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Suppose $S$ is a k-ary relation on $\mathbb{N}$. Given $1 \leq i \leq k$, define $\pi_i(S)$ in the following way: $$\left \{s_i | (s_1, s_2, \cdots s_i \cdots s_k) \in S \right \}$$.

We call $S$ nice if: for every component $i$, either the projection $\pi_i(S)$ or its complement is finite.

I want to show that if $S$ is nice, then so is $\mathbb{N}^k \setminus S$.

I came across this problem while trying to solve another problem in logic.

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Let $k = 2$, $S = \{ (x, y) : (2 \nmid x) \text{ or } y = 0\}$, and $S' = \mathbb{N}^2 \setminus S = \{ (x, y) : (2 \mid x) \text{ and } y \ne 0\}$. Then $\mathbb{N} \times \{0\} \subset S$, $\{1\} \times \mathbb{N} \subset S$, so $\pi_1(S) = \pi_2(S) = \mathbb{N}$, so $S$ is nice. But $\pi_1(S') = \{ x \in \mathbb{N} : (2 \mid x) \}$, and neither this set nor its complement is finite, therefore $S'$ is not nice; so the conjecture is false.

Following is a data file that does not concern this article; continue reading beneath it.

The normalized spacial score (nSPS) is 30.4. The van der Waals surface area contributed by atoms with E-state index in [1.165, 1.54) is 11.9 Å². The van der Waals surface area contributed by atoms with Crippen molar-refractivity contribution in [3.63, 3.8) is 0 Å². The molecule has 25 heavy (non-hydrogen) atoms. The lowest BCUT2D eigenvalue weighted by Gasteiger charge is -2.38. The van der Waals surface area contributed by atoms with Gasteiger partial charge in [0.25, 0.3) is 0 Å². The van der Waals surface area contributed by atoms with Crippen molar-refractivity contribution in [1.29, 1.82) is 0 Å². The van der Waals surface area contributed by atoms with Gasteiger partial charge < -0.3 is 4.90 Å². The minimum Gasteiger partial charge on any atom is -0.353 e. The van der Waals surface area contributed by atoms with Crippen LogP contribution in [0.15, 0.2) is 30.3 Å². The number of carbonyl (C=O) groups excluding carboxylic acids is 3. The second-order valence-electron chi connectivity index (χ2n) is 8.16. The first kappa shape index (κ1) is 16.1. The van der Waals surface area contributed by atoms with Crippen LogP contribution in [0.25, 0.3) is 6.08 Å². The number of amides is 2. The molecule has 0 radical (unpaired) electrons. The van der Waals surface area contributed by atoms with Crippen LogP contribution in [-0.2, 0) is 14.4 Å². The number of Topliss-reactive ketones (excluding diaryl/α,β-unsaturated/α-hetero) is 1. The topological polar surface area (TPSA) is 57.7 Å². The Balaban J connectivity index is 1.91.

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  • $\begingroup$ This was not the definition of niceness. We require the projections to be finite or co-finite, not the relation itself $\endgroup$ – Agnishom Chattopadhyay Dec 2 '17 at 2:29
  • $\begingroup$ Sorry, my bad. Upvoted. $\endgroup$ – Agnishom Chattopadhyay Dec 2 '17 at 4:06

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